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1 hour ago, Beary McBearface said:

They provide the data in an interactive Excel spreadsheet. Unfortunately they've set the minimum y-axis on the HPI chart as zero so it currently looks like this in their spreadsheet:

image.png.8917be956ad80657f6f7f6978067c43b.png

Now, let's fix that...

image.png.10edff4f575ffeb5eec5f8fce7411814.png

 

:lol:

This is my kind of graph. Hopefully this approach will be widely adopted as prices fall.

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1 hour ago, Beary McBearface said:

They provide the data in an interactive Excel spreadsheet. Unfortunately they've set the minimum y-axis on the HPI chart as zero so it currently looks like this in their spreadsheet:

image.png.8917be956ad80657f6f7f6978067c43b.png

Now, let's fix that...

image.png.10edff4f575ffeb5eec5f8fce7411814.png

 

Thankfully it's showing as the second graph in the pdf report (page 3)

http://www.acadata.co.uk/LSL Acadata E&W HPI News Release January 18.pdf

Edited by Barnsey

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24 minutes ago, Barnsey said:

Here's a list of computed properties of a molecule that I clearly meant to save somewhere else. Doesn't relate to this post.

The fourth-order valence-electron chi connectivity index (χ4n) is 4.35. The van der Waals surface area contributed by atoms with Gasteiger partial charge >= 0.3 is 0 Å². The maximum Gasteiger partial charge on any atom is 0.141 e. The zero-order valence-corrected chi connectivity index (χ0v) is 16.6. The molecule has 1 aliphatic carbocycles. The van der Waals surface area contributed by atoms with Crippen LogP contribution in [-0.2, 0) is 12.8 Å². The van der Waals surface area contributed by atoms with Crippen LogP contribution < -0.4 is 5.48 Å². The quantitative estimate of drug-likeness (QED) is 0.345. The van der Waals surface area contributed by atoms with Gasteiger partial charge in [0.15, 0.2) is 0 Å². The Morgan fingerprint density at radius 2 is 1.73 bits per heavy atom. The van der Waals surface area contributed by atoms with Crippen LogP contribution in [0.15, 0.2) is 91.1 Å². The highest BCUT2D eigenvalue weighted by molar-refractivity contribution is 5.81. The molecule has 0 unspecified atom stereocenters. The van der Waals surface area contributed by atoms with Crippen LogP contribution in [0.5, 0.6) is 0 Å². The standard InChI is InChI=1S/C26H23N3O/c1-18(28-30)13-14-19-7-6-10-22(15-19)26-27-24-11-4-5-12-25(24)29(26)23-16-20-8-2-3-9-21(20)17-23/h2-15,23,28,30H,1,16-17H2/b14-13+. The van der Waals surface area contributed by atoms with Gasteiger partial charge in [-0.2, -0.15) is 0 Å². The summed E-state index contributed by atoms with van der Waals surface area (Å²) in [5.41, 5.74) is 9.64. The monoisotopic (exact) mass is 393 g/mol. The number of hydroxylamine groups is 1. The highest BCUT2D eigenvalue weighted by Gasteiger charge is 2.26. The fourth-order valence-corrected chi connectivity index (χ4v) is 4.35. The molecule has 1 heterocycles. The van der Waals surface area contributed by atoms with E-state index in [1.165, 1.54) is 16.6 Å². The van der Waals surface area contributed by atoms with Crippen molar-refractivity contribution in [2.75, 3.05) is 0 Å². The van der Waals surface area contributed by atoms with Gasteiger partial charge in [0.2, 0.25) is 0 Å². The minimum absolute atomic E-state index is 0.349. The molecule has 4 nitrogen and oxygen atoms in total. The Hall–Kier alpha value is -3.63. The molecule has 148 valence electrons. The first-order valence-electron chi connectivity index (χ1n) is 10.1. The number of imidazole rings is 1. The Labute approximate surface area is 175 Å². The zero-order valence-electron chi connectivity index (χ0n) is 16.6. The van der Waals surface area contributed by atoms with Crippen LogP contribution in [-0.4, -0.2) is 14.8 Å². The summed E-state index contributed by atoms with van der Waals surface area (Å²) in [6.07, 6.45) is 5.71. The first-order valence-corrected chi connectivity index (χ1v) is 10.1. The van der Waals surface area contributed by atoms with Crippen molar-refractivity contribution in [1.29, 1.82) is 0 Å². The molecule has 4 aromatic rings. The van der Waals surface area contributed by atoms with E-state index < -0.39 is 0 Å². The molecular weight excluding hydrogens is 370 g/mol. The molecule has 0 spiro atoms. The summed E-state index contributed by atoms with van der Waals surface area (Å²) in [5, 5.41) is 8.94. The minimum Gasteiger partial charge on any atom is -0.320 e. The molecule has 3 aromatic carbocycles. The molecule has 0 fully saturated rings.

Thankfully it's showing as the second graph in the pdf report (page 3)

http://www.acadata.co.uk/LSL Acadata E&W HPI News Release January 18.pdf

I just thought it was amusing that they hadn't noticed that the graph in the spreadsheet they had supplied needed adjusting now the HPI was negative. It seemed to capture the extent to which price falls have become unimaginable. Just a piece of whimsy really.

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8 minutes ago, Beary McBearface said:

I just thought it was amusing that they hadn't noticed that the graph in the spreadsheet they had supplied needed adjusting now the HPI was negative. It seemed to capture the extent to which price falls have become unimaginable. Just a piece of whimsy really.

someone at some point in time set that y axis minimum value to zero. if it was left on the default auto setting it'd rescale to encorporate it.

 

whimsical yet absolutely fundamental to the integrity of the whole houses only ever go up because supply and demand innit bruv paradigm

 

 

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4 minutes ago, thewig said: